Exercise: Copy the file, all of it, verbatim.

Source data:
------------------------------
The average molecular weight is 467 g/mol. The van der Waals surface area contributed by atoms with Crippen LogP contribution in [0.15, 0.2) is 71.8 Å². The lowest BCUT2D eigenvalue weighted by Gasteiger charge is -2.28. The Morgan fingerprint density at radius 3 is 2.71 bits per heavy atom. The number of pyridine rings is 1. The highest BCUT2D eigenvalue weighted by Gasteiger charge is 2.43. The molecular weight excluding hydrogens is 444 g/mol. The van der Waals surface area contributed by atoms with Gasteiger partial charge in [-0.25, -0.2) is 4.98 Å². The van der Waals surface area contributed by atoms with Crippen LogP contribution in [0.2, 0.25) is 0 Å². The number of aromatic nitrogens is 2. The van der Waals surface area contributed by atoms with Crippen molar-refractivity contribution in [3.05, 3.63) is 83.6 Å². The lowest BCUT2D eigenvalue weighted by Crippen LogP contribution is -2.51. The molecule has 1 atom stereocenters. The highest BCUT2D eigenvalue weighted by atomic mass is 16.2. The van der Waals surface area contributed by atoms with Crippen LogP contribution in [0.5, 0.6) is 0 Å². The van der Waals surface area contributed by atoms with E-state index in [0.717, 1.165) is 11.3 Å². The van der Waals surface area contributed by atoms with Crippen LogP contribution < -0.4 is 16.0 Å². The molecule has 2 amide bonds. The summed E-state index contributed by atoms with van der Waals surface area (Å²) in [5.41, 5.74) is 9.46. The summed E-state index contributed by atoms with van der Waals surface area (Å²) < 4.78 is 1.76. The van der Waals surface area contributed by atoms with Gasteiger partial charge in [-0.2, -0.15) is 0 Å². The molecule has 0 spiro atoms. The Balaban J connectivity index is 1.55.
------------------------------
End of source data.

The average molecular weight is 467 g/mol. The van der Waals surface area contributed by atoms with Crippen LogP contribution in [0.15, 0.2) is 71.8 Å². The lowest BCUT2D eigenvalue weighted by Gasteiger charge is -2.28. The Morgan fingerprint density at radius 3 is 2.71 bits per heavy atom. The number of pyridine rings is 1. The highest BCUT2D eigenvalue weighted by Gasteiger charge is 2.43. The molecular weight excluding hydrogens is 444 g/mol. The van der Waals surface area contributed by atoms with Gasteiger partial charge in [-0.25, -0.2) is 4.98 Å². The van der Waals surface area contributed by atoms with Crippen LogP contribution in [0.2, 0.25) is 0 Å². The number of aromatic nitrogens is 2. The van der Waals surface area contributed by atoms with Crippen molar-refractivity contribution in [3.05, 3.63) is 83.6 Å². The lowest BCUT2D eigenvalue weighted by Crippen LogP contribution is -2.51. The molecule has 1 atom stereocenters. The highest BCUT2D eigenvalue weighted by atomic mass is 16.2. The van der Waals surface area contributed by atoms with Crippen LogP contribution in [0.5, 0.6) is 0 Å². The van der Waals surface area contributed by atoms with E-state index in [0.717, 1.165) is 11.3 Å². The van der Waals surface area contributed by atoms with Crippen LogP contribution < -0.4 is 16.0 Å². The molecule has 2 amide bonds. The summed E-state index contributed by atoms with van der Waals surface area (Å²) in [5.41, 5.74) is 9.46. The summed E-state index contributed by atoms with van der Waals surface area (Å²) < 4.78 is 1.76. The van der Waals surface area contributed by atoms with Gasteiger partial charge in [-0.2, -0.15) is 0 Å². The molecule has 0 spiro atoms. The Balaban J connectivity index is 1.55.